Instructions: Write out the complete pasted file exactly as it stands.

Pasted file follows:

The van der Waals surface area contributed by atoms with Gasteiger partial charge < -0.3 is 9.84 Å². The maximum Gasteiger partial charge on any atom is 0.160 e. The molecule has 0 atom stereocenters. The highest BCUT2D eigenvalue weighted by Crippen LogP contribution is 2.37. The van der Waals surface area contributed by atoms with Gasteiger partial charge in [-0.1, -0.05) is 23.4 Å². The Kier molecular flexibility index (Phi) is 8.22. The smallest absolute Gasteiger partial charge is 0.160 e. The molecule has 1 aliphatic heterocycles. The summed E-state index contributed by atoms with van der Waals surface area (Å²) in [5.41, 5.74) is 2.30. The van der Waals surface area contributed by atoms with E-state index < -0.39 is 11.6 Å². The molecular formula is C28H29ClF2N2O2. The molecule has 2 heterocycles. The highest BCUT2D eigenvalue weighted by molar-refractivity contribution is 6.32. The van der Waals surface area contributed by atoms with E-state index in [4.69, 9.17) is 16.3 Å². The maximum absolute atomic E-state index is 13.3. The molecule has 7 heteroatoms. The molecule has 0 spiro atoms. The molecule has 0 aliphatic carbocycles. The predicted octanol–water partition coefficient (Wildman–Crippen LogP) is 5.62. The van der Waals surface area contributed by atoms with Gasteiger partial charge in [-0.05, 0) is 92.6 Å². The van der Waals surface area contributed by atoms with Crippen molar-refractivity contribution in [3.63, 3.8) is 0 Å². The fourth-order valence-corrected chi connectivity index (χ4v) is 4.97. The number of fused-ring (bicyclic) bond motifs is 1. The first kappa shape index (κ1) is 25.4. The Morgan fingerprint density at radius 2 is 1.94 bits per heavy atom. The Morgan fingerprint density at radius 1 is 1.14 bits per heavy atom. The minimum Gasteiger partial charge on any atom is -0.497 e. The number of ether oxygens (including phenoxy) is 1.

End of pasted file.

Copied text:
The van der Waals surface area contributed by atoms with Gasteiger partial charge < -0.3 is 9.84 Å². The maximum Gasteiger partial charge on any atom is 0.160 e. The molecule has 0 atom stereocenters. The highest BCUT2D eigenvalue weighted by Crippen LogP contribution is 2.37. The van der Waals surface area contributed by atoms with Gasteiger partial charge in [-0.1, -0.05) is 23.4 Å². The Kier molecular flexibility index (Phi) is 8.22. The smallest absolute Gasteiger partial charge is 0.160 e. The molecule has 1 aliphatic heterocycles. The summed E-state index contributed by atoms with van der Waals surface area (Å²) in [5.41, 5.74) is 2.30. The van der Waals surface area contributed by atoms with E-state index < -0.39 is 11.6 Å². The molecular formula is C28H29ClF2N2O2. The molecule has 2 heterocycles. The highest BCUT2D eigenvalue weighted by molar-refractivity contribution is 6.32. The van der Waals surface area contributed by atoms with E-state index in [4.69, 9.17) is 16.3 Å². The maximum absolute atomic E-state index is 13.3. The molecule has 7 heteroatoms. The molecule has 0 spiro atoms. The molecule has 0 aliphatic carbocycles. The predicted octanol–water partition coefficient (Wildman–Crippen LogP) is 5.62. The van der Waals surface area contributed by atoms with Gasteiger partial charge in [-0.05, 0) is 92.6 Å². The van der Waals surface area contributed by atoms with Crippen molar-refractivity contribution in [3.63, 3.8) is 0 Å². The fourth-order valence-corrected chi connectivity index (χ4v) is 4.97. The number of fused-ring (bicyclic) bond motifs is 1. The first kappa shape index (κ1) is 25.4. The Morgan fingerprint density at radius 2 is 1.94 bits per heavy atom. The Morgan fingerprint density at radius 1 is 1.14 bits per heavy atom. The minimum Gasteiger partial charge on any atom is -0.497 e. The number of ether oxygens (including phenoxy) is 1.